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  • John Armstrong
Battle of the Rocking Horse [study for 'The Battle of Religion']
© SODART/DACS 2006

Reference URL

Battle of the Rocking Horse [study for 'The Battle of Religion'] Dated 1953
Symbolism was of great interest to Armstrong, and, in the early 1950s, he began to develop his own symbolist vocabulary. This encompassed many of his views and beliefs - relating to mythology, religion, theatre, architecture and politics. These are visible in his series of large ‘battle’ paintings, such as ‘The Battle of Religion’, for which this is a study. An echo of surrealism is also apparent with Armstrong playing on the incongruity of the rocking horse on the battlefield and the figures blindly waving their wooden swords yet failing to clash. In its subject and composition this work is clearly inspired by Uccello’s ‘Battle of San Romano’ in the National Gallery, London.

Glossary Open

Composition

The arrangement of different elements in a work of art.

Surrealism

A literary and artistic movement founded by the poet André Breton in 1924. Many of the associated artists, such as Max Ernst and Jean Arp, had previously been involved with Dadaism. The movement sought to challenge conventions through the exploration of the subconscious mind, invoking the power of dreams and elements of chance. Cultural hierarchies were challenged by the combination of diverse elements in collages and sculptural assemblages. The movement is also notable for the collaborations between artists and writers evident in the Surrealists' many publications.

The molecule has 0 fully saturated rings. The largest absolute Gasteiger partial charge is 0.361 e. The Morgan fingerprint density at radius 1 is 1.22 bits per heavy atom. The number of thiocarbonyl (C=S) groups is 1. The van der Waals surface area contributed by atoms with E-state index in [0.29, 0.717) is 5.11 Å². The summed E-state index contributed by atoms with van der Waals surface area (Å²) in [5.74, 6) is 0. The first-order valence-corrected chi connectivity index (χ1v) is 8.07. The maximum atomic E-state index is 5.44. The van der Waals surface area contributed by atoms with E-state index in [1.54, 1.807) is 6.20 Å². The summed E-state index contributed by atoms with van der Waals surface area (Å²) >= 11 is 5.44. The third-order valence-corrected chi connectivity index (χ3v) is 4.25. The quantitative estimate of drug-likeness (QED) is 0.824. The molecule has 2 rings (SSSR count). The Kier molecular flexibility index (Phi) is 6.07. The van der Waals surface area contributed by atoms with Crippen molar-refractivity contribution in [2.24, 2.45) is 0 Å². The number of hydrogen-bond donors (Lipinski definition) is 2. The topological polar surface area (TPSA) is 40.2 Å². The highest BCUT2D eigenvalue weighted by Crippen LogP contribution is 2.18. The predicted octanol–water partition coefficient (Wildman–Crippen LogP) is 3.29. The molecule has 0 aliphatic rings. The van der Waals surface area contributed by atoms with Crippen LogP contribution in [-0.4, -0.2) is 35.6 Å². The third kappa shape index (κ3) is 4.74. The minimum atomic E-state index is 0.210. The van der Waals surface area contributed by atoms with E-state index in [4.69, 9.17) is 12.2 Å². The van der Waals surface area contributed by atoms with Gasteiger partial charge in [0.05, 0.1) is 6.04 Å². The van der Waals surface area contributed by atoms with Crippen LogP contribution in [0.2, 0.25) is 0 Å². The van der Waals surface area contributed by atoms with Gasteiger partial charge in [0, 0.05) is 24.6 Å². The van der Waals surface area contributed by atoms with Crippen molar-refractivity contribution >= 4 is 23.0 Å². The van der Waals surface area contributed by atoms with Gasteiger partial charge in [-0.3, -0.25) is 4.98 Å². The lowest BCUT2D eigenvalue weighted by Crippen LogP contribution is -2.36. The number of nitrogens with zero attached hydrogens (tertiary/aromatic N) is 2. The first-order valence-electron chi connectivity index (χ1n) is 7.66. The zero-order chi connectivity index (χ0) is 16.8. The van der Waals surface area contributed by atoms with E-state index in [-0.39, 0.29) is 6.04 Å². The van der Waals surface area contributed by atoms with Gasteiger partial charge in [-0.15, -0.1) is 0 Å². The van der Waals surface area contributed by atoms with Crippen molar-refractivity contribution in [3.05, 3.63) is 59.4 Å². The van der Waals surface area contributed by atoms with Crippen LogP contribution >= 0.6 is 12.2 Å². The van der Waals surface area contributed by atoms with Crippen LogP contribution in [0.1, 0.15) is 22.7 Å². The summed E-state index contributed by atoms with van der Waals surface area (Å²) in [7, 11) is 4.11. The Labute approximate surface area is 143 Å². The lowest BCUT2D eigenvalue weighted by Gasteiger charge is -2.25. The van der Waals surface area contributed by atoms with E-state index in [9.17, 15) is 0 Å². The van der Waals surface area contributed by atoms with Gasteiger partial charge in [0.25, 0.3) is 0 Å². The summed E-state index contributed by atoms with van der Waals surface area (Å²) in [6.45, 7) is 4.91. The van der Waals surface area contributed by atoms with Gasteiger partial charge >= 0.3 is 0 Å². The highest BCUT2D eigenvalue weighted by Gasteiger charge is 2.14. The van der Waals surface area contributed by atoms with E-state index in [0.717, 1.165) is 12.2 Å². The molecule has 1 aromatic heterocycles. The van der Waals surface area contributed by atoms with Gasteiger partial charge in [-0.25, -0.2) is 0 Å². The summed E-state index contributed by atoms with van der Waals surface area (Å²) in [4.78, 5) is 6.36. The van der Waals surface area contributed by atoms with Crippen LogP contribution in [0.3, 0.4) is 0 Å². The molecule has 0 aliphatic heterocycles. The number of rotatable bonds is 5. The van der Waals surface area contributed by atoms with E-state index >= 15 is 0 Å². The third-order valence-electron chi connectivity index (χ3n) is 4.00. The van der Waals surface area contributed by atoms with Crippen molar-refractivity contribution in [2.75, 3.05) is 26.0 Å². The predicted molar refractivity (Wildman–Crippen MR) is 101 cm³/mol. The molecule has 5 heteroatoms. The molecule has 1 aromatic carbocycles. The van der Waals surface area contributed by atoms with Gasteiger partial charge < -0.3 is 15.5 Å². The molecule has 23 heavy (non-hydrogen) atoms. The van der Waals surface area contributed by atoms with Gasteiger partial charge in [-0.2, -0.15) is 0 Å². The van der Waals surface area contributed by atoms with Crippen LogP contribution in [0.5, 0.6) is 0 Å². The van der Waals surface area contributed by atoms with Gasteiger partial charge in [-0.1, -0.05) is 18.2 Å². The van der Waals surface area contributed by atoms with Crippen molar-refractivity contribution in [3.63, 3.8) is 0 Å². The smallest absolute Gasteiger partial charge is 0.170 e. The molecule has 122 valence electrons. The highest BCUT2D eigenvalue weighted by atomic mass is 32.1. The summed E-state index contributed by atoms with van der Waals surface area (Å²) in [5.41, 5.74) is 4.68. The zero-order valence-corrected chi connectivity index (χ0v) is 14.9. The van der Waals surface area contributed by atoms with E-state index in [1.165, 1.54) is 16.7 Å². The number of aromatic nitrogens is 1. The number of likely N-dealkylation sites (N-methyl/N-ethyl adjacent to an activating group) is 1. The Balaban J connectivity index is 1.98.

Symbolism

The representation of subjects or ideas by use of a device or motif to create underlying meaning. A literary and artistic movement that originated in France and spread through much of Europe in the late 19th century. There was no consistent style but rather an appeal to the idea of the artist as mystic or visionary and the desire to express a world beyond superficial appearances.

Composition, Surrealism, Symbolism

Details

  • Acc. No. GMA 3481
  • Medium Tempera on paper laid on board
  • Size 31.50 x 41.20 cm
  • Credit Bequeathed by Miss Elizabeth Watt 1989